Wes’s chapters (four and five) on Kirk’s contributions to political theory scholarship are the best assessment of Kirk’s political thought every written.  Chapter six delineates the centrality of community to Kirk’s thought, and is presented with great accuracy and clarity.  Wes’s stress on the role assumed by self-restraint makes the chapter an important contribution to Kirk scholarship.  Kirk believed that humankind’s primary obligation lies in his or her community.  Self-discipline and love of neighbor begin with the individual, and spread to the community, and then to society as a whole.  In other words, Kirk’s concept of community serves to define the limitations of society and politics on hand, while on the other it presupposes and defends the necessity of a properly constituted community for securing the moral and ethical results concomitant to society's perpetuation. 

There remain among us many who knew and loved Russell Kirk, but very few of us who have devoted our lives to the exegesis of his boundless wisdom for the rising generation.  With the departing of Wes for the Heavenly Banquet, we defenders of the “permanent things” should remember one of the finest comrades and gentlemen to have come our way.

Thursday, August 28, 2014

Georgia Political Science Association to Host Panel on EGSC Professor’s Book

The annual meeting of the Georgia Political Science Association will include a panel devoted to analyzing an East Georgia State College professor’s recent book.  The decision to organize a panel on a recently scholarly book at a professional meeting signifies the importance of the work, as well as the timeliness of the issues contained in the book.  The professor, Dr. Lee Cheek, and his new book, Patrick Henry-Onslow Debate: Liberty and Republicanism in American Political Thought, was published by Lexington Books, an internationally-respected publisher, will be featured at the meeting.  Dr. Cheek co-edited the volume, which gathers documents on one of the most momentous political debates about the meaning of republican government in the decades before the Civil War.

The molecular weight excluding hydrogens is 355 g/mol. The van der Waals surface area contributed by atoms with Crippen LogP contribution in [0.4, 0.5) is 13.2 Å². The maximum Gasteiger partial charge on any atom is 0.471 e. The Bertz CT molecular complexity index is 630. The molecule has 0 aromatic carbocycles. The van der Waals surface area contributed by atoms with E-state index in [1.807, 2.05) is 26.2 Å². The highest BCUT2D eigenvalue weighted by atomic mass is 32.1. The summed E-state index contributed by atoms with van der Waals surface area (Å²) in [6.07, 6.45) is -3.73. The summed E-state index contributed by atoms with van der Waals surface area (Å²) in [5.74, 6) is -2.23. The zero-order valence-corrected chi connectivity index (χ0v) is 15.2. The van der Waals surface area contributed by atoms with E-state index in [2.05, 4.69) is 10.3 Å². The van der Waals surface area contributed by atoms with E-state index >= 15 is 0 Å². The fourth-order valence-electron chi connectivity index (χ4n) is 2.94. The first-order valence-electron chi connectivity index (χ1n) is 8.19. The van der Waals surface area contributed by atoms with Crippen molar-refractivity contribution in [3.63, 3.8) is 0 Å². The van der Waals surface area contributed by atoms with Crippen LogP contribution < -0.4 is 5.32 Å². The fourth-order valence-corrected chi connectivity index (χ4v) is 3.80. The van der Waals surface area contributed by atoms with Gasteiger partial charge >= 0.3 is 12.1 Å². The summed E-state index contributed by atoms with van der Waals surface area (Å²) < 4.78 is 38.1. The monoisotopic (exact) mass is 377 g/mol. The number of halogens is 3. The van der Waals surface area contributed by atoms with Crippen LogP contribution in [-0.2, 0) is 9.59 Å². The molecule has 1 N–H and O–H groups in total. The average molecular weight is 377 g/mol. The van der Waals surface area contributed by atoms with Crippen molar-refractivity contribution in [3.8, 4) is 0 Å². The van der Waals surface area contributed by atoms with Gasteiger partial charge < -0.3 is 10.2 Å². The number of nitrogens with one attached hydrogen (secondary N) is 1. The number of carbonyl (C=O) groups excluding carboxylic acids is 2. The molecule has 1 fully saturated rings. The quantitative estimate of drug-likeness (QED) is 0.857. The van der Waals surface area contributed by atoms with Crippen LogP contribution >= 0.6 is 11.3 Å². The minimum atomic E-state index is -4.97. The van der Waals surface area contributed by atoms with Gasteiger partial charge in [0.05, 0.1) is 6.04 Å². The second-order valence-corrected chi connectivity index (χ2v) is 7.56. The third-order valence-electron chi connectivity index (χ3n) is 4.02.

The debate followed the disputed Election of 1824. After an indecisive electoral college vote, the House of Representatives selected John Quincy Adams as president over the more popular war hero, Andrew Jackson. As a result, John C. Calhoun ended up serving as vice-president under Adams. Neither man was comfortable in this situation as they were political rivals who held philosophically divergent views of American constitutional governance. The emerging personal and philosophical dispute between President Adams and Vice-President Calhoun eventually prompted the two men (and Adams’s political supporters) to take up their pens, using the pseudonyms “Patrick Henry” and “Onslow,” in a public debate over the nature of power and liberty in a constitutional republic. “The great debate,” notes Kevin Gutzman of Western Connecticut State University, “arrayed Calhoun’s Jeffersonian republican vision of constitutionally restrained power and local autonomy against Adams’s neo-Federalist republican vision which called for the positive use of inherent power—a view that would become increasingly compelling to future generations of Americans.” The debate between Vice President John C. Calhoun (‘Onslow’) and President John Quincy Adams or his ally (‘Patrick Henry’) captures the clash between Jeffersonian and Hamiltonian views at a pivotal moment in American history.
While the debate has not received the scholarly attention it deserves, the organization of this panel suggests renewed interest in the debate, as well as its continuing importance to American politics.  The annual meeting of the Georgia Political Science Association will take place from 13-15 November in Savannah, Georgia.  The panel was organized by Dr. Hans E. Schmeisser of Abraham Baldwin Agricultural College, and will include scholars from around the country
Dr. Cheek is Chair of the Social Sciences and Professor of Political Science at East Georgia State College, in Swainsboro, Georgia.  His many publications include Calhoun and Popular Rule (2001) and Order and Legitimacy (2004).

Wednesday, August 20, 2014

Kind Praise from a Thoughtful Reader of My Cat Essay

Ashes From Burnt Roses: The Art of the Essay: An Ode to the Greatest Cat: I had to come up with a new category for this: an essay by someone I came across that I thought was noteworthy.  Since this is the first of...

Thursday, July 31, 2014

An Ode To Sophie, The World’s Greatest Tabster

Sophie, Constitutional Law Tutor: Cleveland, Tennessee (2004)

            As a traditionalist, a defender of the tried and true against the new and untried, a devotee of personal restraint when faced with overriding challenges, and a defender of the inherited tradition, the present writer has been a critic of change, especially dramatic upheavals, for all of his life.  However, twelve years ago he was encouraged to accept an addition to his family that changed his life.